Classic disco’s unashamed love of major-key melodies
47 minutes of chunky house beats (with a pinch of live bass)
A casual nod to the scorching future-funk of People’s Potential Unlimited
Mix well in a creative hotspot (Vancouver or similar)
Vary texture with dreamy new melodies and the occasional vocal, evenly spaced throughout
A perfect house cocktail for the summer
Serves 9 tracks
Best served chilled
Vancouver is on fire at the moment. Between 1080p and Mood Hut, Canada’s coastal city has got the modern house game all sewn up. Such scenes form when the stars align just right, and Vancouver’s two primo imprints have embraced a contemporary blend of ambient, funk and house at just the right time. 1080p in particular always has a busy schedule, and the best of their recent crop is surely Project Pablo’s debut LP ‘I Want To Believe’, a sublime confection of warm, jazzy club tracks not afraid to make us feel good.
Pablo, co-owner of Montreal’s ASL Singles Club imprint, served up two capable EPs on Hybridity last year that hinted at the sound this LP encapsulates, but both lacked the inviting personality of the material we’ve got here. After a brief (and hilarious) vocal sample, opener Sky Lounge lays out the sound that dominates I Want To Believe. The beats crunch and shuffle, lush pads drift like smoke, and the basslines are summoned straight from a 70s funk record. Then there’s the rising melody, hitting the perfect balance between hope and introspection. With this first track, Project Pablo hits a wondrous note which he sustains across the album without a single misstep.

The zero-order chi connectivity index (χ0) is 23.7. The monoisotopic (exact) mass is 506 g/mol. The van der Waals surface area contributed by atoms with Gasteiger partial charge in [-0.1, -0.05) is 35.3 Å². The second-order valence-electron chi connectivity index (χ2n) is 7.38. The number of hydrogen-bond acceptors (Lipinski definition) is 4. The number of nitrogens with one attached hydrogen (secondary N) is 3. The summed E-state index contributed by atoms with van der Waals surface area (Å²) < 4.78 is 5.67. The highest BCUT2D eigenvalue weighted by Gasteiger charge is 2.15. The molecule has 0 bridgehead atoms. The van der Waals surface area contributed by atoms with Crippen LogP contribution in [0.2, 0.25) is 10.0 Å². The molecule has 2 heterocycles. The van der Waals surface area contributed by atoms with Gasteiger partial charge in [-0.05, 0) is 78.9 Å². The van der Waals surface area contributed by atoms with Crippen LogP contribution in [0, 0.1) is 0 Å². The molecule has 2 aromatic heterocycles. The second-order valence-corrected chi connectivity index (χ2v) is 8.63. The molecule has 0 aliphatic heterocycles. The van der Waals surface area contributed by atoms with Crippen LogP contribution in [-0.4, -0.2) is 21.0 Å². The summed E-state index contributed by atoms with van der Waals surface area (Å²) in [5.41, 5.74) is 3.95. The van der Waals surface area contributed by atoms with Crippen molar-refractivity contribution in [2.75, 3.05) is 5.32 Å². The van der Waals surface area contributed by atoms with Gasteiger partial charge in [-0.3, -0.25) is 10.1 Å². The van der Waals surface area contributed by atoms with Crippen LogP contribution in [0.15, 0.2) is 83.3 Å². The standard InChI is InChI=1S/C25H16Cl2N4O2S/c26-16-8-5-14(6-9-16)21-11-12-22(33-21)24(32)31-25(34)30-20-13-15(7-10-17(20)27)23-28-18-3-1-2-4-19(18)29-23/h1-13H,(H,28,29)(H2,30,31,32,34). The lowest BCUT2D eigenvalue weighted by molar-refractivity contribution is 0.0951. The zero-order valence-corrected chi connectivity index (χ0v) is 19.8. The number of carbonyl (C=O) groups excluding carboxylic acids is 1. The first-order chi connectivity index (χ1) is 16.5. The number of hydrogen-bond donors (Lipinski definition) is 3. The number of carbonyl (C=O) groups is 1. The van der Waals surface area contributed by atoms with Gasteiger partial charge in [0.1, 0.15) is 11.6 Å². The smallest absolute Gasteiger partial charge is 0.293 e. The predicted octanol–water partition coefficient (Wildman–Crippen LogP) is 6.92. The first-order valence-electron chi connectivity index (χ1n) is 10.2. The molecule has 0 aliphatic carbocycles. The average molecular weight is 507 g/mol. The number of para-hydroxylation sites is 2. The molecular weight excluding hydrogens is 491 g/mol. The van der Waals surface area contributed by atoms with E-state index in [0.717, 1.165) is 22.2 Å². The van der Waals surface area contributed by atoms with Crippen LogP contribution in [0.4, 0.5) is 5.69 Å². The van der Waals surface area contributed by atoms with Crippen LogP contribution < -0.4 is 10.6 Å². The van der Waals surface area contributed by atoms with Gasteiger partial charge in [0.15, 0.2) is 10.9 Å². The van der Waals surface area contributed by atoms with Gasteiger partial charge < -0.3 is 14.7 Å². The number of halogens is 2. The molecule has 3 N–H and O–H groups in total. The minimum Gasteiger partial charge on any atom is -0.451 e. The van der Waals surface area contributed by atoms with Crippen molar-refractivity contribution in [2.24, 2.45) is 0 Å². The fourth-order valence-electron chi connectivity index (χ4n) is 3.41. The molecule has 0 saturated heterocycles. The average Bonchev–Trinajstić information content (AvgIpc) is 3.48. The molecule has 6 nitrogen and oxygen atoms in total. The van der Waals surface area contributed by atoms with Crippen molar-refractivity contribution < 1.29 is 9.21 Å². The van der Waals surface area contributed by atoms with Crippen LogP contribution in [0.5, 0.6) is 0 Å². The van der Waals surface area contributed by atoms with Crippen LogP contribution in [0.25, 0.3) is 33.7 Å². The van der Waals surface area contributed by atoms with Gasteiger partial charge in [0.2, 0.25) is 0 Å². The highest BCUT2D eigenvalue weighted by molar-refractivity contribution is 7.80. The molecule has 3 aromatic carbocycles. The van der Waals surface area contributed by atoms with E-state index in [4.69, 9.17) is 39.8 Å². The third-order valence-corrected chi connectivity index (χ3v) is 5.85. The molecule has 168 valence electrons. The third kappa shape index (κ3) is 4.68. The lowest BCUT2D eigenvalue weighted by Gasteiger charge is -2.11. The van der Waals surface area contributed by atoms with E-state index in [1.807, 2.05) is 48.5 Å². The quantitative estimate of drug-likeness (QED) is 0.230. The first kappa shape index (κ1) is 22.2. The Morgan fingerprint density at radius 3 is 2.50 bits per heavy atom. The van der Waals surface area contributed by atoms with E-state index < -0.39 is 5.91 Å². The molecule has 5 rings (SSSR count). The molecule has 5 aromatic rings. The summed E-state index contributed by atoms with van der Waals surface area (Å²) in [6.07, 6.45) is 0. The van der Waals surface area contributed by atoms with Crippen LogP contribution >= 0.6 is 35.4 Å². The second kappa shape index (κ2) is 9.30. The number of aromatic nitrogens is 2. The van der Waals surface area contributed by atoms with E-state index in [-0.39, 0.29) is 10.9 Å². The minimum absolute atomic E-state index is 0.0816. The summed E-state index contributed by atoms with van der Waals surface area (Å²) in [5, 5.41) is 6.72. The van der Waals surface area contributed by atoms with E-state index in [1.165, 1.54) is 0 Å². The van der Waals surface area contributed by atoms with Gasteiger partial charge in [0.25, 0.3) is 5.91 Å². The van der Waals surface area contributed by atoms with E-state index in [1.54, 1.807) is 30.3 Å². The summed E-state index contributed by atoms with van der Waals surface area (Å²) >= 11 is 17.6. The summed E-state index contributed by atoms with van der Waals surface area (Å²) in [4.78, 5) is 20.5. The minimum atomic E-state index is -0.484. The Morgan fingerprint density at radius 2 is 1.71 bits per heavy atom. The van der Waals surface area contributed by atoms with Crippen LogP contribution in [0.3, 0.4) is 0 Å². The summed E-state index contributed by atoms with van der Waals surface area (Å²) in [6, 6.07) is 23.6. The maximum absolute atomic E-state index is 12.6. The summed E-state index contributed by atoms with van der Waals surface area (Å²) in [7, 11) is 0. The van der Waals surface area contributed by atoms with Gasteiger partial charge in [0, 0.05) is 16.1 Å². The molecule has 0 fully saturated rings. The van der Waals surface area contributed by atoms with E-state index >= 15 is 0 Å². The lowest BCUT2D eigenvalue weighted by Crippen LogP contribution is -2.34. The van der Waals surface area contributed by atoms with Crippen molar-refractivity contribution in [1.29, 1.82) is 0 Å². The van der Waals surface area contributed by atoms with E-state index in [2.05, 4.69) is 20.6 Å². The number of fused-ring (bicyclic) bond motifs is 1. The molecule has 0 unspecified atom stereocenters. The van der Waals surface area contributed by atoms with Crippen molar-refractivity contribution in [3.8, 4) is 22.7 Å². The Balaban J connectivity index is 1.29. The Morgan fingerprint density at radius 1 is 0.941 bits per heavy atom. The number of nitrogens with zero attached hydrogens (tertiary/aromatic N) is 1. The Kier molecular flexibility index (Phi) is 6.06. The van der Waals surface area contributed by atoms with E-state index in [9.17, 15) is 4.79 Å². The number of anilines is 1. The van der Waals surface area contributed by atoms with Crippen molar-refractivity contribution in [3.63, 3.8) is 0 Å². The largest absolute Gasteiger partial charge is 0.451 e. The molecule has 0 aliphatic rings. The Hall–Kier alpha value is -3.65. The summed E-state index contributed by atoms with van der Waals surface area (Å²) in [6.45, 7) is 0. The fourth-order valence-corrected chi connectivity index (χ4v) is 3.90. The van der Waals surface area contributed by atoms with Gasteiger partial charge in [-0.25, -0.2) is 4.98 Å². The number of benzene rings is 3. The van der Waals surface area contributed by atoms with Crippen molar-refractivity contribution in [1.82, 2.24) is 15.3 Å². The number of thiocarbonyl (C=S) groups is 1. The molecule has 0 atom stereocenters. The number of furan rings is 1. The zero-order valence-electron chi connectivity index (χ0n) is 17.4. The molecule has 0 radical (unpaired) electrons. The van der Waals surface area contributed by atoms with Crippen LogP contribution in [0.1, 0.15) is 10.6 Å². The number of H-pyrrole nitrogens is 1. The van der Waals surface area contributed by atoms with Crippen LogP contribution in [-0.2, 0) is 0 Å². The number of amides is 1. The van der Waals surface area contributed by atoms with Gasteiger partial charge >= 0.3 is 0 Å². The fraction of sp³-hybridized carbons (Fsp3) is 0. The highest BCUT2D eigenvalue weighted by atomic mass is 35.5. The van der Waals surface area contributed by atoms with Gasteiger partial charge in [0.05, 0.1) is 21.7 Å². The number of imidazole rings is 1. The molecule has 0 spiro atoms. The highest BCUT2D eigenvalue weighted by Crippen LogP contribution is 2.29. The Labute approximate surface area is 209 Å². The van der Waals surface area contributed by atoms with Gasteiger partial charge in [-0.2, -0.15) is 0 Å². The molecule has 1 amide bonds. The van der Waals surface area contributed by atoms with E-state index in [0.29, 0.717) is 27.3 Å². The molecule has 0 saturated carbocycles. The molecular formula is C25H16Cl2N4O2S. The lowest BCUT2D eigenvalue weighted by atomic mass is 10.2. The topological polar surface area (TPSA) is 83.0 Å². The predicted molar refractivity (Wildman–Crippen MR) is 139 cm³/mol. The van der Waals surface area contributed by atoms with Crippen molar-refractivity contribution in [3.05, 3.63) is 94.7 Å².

These tracks are all cut from the same cloth, each beckoning the listener to shuffle on over, but I Want To Believe is not lacking in diversity. Early highlight Movin’ Outis more club-centric, a supremely chilled sax wafting over soupy chords and a tougher rhythm section, Always twins a didgeridoo-like bassline with kaleidoscopic keys, and later The Feeling adds swooning strings and bright flashes of modern house synthwork. Nor is every track quite so upbeat: things get pensive with the animal calls and wriggling melody of In The Mat, while The Fuss adds a rare vocal to oversee the dialogue between a tumbling block melody and a growling bassline, pure funk without threat.
The nine tracks on I Want To Believe’s cassette are golden: bouncy live-style jams drawn with clean lines rather than the excessive fuzz that many of his contemporaries use to drown their grooves. The collection taps a similar vein to Jack J’s memorable outing on Mood Hut last year, and it’s the ultimate soundtrack for a sunny day. Listening to I Want To Believe, faces seem happier, objects prettier, and all those pesky problems seem like they might just work out okay, after all.